How Much Do Home Inspector Certifications Matter Anyway?
A trend I’ve been noticing in a down economy is that when people are losing their jobs, unemployment rises, and work is harder to come by, education systems come out of the wood-works. As people Experience Certification have been forced to become more creative and ‘entrepreneurial-minded’, a whole new industry has boomed, offering professional certifications for just about anything, as long as you have the money to spend.
For example, before I made my way into the home inspection industry in Colorado Springs, I obtained two different certifications while experimenting with other careers in 2007 and 2008 for two very different fields: heavy equipment operation, and personal fitness training.
The heavy equipment operating school I attended in Las Vegas (The Nevada School of Construction, a.k.a. NAHETs) was straight forward, and not completely relevant to what I’m about to point out, except for this: I spent a lot of money to acquire training and certifications to market myself to prospective employers, but in the end, those certifications were basically just ‘marketing tools’. Telling a construction company that I was ‘certified’ was supposed to help me stand out above the rest, but aside from some very basic proficiency with the machines, by the time I found a real job running that heavy equipment, it was completely obvious to that employer how painfully ‘green’ I was while working. Spending a lot of money for that certification was just a way market myself, and it did not mean that I was a good heavy equipment operator.
When I went into personal training, the certification schools available were extremely similar in structure to the certification organizations involved in the home inspection industry, which I’ll get into in a minute.
Most large gyms in Las Vegas only employed trainers who were certified by one or more certain educational organizations. I obtained my certification through NESTA (The National Exercise & Sports Trainers Association), one of the larger (but not the biggest) educational companies out there for trainers.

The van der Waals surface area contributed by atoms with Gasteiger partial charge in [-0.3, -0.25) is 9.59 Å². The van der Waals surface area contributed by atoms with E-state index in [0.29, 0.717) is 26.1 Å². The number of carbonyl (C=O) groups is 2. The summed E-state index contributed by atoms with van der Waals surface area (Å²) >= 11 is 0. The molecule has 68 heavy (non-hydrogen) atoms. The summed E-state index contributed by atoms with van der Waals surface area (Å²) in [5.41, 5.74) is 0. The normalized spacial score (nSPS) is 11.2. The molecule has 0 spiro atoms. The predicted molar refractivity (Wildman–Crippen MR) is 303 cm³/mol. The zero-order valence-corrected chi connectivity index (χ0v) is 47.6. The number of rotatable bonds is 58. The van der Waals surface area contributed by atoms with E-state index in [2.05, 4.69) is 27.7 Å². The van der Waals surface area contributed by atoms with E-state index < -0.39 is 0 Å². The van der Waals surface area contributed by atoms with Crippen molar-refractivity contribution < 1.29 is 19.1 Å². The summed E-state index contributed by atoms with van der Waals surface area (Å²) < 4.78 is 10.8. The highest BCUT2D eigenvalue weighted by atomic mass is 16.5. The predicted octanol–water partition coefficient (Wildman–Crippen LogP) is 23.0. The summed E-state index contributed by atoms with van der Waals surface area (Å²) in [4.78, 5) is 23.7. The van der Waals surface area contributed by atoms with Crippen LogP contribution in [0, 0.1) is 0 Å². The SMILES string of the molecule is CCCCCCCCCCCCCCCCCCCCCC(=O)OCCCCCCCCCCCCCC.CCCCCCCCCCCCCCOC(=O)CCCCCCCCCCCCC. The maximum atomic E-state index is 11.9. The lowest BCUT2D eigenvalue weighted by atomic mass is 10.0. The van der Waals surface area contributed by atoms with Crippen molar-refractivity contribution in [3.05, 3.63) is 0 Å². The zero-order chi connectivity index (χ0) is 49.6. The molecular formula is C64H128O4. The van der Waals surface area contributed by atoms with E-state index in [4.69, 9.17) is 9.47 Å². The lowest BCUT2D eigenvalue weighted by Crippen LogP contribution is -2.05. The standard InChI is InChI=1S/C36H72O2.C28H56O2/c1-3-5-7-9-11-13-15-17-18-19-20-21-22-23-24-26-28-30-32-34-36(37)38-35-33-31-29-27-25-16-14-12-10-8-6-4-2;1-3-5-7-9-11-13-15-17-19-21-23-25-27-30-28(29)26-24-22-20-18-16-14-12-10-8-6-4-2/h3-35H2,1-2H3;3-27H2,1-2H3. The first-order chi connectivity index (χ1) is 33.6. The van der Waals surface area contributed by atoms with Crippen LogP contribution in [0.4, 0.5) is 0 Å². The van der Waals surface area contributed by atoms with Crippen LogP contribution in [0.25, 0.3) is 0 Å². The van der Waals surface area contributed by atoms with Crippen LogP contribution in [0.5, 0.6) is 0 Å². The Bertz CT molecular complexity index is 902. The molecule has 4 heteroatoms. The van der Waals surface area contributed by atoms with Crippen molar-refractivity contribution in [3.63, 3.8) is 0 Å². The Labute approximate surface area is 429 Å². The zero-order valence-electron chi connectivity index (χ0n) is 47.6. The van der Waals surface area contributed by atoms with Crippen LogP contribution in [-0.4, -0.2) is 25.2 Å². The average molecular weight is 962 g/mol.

And here’s how it works:
You pay NESTA $300 or so for some study material (an e-book and a few DVD’s, as I recall), which, upon passing the multiple choice test at an approved testing location, you become a member, and have the right to utilize their logos in marketing yourself. To KEEP your certification and membership, you must regularly enroll in continuing education, choosing from various other courses, indefinitely. Keeping that membership and the title of being ‘NESTA-certified’, you’d have to continue paying the organization, year after year.
Now, in all honesty, I enjoyed the education. But I didn’t learn anything from their materials that I couldn’t have learned just as easily on my own. But I had been convinced that education provided from a certification company was special.
NESTA, and other larger educational organizations like it, have utilized a tactic to carve out a business niche and change the standards of the personal training industry across the country to propagate the belief that such certifications are necessary. And this circular belief continues to reinforce such a standard, while anyone serious about going into the business for themselves could accomplish the same education on their own. Such educational entities ultimately enjoy forcing these small entrepreneurs into becoming a member to satisfy this artificial perception.
In 2012, after years in the construction and home improvement industries (and a brief stint in personal training, of course), I took my residential construction and marketing experience, and set my focus on the home inspection business.